Posts Tagged collaboration
This article originally appeared as a TWiki post in November of 2007, a companion to another article titled Why We Need Forums.
Blogs are a place to record musings. Often these consist of interesting links they just went to, with commentary on what they thought when they read it. These little thoughts don’t tend to be enough to merit an R&D meeting to share, but are valuable for others in Development to read.
The blog has these unique features:
- Low-risk thought preservation: Blogs provide a place to record thoughts that may be worth eventually developing into a TWiki page or a presentation, or may not be. You don’t have to decide now, but the thought is preserved and can be pulled up again, potentially to help form the basis of later decisions.
- Low-cost brain share: Others are interested in what thought leaders are thinking about, and blogs provide them a way of keeping up on this without having to bug them in person.
- Only needs one: Blogs don’t require a critical mass of participation to be successful – only one motivated individual is needed.
If forums are a natural place to ask, blogs are a natural place to say. Forums are group-oriented in that many are asking questions and many are answering. A blog is a more focused medium: even if there are comments, they are off to the side with the author directing the main flow of discourse.
Blogs don’t replace documentation, TWiki, or training. It’s more for informal thoughts and musings. (Though sometimes thoughts that were originally musings may grow into something more later.)
If blogs are implemented at [our company], only a few developers – say five to ten – are likely to blog regularly. This is to be expected – the power of blogs is not that everyone must participate, but that there is value even if only a few participate. Thought leaders are likely to read each others’ blogs and post thoughtful comments from time to time. This networking will be a help to the company and aid the professional development of the participants as well.
Blogs are a good way to preserve and promote the kind of long-term thinking that our company needs from its current and up-and-coming thought leaders. In this paper I have tried to give convincing reasons for making blogging available. Are there other barriers I did not speak to?
— DanielMeyer – 28 Nov 2007
I created this write-up in November 2007, but now for the masses:
1. When Forums are Better than Email
Forums are a good mechanism for asking and answering questions, for several reasons:
|Searchability||Questions and answers are in a single easily searchable place.||Email is a lot more difficult to effectively search.|
|Preservation||Forums preserve years of questions and answers.||Emails are only around until you clean out your mail folders.|
|Availability||Available to all developers.||Private to each individual, so the answer that one person gets does not benefit others who may later have the same question.|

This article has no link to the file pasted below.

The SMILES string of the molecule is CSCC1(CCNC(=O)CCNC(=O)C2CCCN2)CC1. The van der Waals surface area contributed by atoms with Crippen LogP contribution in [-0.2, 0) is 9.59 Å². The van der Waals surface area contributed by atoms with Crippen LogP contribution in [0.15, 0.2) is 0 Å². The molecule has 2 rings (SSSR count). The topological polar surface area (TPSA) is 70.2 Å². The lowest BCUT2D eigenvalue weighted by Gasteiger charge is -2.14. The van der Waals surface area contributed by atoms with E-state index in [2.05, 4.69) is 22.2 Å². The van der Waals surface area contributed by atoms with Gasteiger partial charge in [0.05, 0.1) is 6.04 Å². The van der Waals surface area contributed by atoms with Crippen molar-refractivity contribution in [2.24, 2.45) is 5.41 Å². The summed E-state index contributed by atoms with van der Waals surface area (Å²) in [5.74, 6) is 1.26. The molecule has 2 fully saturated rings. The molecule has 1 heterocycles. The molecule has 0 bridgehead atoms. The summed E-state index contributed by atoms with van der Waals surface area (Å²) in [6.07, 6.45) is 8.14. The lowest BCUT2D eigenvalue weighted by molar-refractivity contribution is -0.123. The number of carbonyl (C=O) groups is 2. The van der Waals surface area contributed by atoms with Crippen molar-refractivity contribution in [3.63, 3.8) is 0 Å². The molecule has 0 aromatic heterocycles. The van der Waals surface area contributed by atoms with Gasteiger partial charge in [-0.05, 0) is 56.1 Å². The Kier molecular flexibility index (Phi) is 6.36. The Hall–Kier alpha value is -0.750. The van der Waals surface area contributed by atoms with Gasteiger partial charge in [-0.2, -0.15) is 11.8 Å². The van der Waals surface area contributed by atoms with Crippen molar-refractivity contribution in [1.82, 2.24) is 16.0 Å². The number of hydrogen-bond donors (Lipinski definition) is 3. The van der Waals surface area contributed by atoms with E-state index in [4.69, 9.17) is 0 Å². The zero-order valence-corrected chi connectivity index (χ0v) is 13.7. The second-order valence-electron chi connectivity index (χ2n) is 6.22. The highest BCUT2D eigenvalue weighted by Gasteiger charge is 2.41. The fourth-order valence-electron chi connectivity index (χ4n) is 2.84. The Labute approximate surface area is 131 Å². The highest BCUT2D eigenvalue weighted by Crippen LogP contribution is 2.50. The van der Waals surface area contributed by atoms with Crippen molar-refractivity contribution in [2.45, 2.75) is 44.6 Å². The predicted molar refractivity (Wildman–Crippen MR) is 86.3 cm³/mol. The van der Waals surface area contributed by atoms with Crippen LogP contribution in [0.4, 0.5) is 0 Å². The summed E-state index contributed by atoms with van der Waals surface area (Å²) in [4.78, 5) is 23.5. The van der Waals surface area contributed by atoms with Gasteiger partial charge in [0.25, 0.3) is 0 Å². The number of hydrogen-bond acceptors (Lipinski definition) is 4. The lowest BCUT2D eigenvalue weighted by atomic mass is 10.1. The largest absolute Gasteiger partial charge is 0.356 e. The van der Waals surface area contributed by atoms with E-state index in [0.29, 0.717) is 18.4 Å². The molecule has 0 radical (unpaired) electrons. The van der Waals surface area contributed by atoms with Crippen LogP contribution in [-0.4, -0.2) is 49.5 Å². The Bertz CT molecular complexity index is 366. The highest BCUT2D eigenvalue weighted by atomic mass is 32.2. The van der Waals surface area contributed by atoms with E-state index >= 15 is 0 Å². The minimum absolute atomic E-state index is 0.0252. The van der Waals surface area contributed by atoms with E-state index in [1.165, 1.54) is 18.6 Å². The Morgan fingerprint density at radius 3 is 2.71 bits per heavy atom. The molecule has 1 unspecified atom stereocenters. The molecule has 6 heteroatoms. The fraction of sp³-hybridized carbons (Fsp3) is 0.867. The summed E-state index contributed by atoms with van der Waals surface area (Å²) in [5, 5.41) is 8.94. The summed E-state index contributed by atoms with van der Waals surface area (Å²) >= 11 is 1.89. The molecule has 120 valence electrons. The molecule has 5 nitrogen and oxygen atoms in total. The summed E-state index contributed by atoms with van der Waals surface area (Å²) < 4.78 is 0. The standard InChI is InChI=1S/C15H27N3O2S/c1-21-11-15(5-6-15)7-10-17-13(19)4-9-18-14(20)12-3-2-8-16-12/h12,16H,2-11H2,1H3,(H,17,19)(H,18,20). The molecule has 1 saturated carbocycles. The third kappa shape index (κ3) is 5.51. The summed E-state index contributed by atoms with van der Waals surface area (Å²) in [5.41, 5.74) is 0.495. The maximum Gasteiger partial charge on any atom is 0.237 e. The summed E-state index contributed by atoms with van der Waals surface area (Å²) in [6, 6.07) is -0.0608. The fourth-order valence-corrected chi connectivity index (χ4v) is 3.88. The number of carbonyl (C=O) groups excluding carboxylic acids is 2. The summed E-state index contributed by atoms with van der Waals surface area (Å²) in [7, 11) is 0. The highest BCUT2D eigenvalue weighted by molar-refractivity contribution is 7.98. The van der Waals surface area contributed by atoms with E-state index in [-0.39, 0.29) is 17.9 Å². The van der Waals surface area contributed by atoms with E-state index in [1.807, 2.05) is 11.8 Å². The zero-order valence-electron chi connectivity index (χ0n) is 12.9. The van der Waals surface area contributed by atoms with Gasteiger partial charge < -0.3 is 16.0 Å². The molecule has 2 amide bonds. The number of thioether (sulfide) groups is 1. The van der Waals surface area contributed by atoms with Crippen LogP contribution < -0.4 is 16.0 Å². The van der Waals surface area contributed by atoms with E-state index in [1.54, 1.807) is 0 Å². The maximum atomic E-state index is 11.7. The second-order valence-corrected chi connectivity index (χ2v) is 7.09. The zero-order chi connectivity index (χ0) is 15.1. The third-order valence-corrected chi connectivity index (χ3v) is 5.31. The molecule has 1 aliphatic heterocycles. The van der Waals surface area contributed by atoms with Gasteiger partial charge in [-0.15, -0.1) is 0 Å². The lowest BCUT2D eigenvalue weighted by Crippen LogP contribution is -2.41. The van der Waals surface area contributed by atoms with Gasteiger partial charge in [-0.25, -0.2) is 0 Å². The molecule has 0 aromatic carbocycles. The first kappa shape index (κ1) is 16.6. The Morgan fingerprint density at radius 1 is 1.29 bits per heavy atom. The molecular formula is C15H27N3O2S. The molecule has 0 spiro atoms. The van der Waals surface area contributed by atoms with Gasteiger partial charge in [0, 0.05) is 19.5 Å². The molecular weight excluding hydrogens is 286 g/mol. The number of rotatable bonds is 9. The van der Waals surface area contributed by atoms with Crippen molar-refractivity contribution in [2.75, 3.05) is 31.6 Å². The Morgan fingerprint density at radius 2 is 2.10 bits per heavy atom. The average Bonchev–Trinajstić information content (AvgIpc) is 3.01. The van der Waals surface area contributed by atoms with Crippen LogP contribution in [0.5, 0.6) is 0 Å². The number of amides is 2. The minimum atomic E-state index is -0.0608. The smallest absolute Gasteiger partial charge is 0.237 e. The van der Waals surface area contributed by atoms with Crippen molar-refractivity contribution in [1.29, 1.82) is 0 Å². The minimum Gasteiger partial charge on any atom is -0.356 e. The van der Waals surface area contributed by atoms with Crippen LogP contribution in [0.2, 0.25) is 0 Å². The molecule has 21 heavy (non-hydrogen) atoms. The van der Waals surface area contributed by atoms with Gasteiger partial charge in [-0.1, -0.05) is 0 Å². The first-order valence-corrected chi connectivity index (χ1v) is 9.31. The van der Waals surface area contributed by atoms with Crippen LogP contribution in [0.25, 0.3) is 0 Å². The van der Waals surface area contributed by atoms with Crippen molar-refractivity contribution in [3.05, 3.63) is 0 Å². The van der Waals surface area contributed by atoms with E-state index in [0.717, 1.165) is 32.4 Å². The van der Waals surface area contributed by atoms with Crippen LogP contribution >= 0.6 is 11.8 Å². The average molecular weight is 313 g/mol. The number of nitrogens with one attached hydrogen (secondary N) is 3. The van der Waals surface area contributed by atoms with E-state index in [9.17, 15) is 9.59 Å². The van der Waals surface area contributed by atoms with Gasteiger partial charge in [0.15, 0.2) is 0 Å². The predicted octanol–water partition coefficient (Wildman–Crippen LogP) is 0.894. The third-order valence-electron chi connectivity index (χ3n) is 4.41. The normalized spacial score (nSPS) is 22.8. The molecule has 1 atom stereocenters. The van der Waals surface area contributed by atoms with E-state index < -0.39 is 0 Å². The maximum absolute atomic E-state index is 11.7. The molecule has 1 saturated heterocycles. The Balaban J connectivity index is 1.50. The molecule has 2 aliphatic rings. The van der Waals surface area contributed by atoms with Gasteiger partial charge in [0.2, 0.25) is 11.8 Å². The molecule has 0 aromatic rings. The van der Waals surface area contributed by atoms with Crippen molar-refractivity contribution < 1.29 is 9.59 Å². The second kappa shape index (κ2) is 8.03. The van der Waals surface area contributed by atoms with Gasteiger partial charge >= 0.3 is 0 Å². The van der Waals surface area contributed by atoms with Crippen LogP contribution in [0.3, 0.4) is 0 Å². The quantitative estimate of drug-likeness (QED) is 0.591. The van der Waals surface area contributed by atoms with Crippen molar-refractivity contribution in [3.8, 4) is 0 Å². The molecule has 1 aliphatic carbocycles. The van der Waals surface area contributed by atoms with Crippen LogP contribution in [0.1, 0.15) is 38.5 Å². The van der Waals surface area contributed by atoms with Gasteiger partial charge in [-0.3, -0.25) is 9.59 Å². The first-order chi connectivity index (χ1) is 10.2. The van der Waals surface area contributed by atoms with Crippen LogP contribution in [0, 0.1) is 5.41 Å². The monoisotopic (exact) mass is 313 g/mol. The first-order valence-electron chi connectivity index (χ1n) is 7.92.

|Efficiency||Once an expert answers a question he/she can say “search for the thread about yyy“||Expert must write up answer again|
|Updateability||The answer to a question may change over time – either because a mistaken notion is corrected, or because things are different now than they were when the question was originally asked. With forums, searches will show such updated answers.||You save the original answer, which may be out of date by the time you refer to it.|
|Accountability||When an expert answers a question on a forum, it is informally reviewed by other forum participants. Another expert can post a correction, or even a non-expert can say, “Are you sure? I thought it was this other way because…” This feedback to the answerer may result in a “You’re right, I misspoke. It’s really this way…” Thus errors are corrected and the whole group learns.||When someone gives an answer by email, he or she may have been thinking incorrectly about the issue, but there’s not a good way to tell.|
|Audience||Forum participation is on a self-selection basis, and participants are able to check the forum at their convenience instead of being interrupted with an email. Those who join later are able to catch up on the history they missed by browsing older forum posts.||It’s hard to send an email to just the right people. In addition to the initial choice of whom it’s appropriate to send communications to, when someone is added to a project later and communications are by email, they miss out on decisions communicated earlier.|
|Helping New Hires||Forums provide a place where new hires can ask their questions in a way that benefits other new hires and contributes to the body of knowledge generally||New hires’ questions may bog down their go-to expert.|
|Community||When you participate in an active forum, you gain an appreciation for both those who take the effort to answer questions and those who ask good questions. These people are from different teams, sometimes different divisions. You’re growing together, and there’s a greater shared identity.||This is not the case with email.|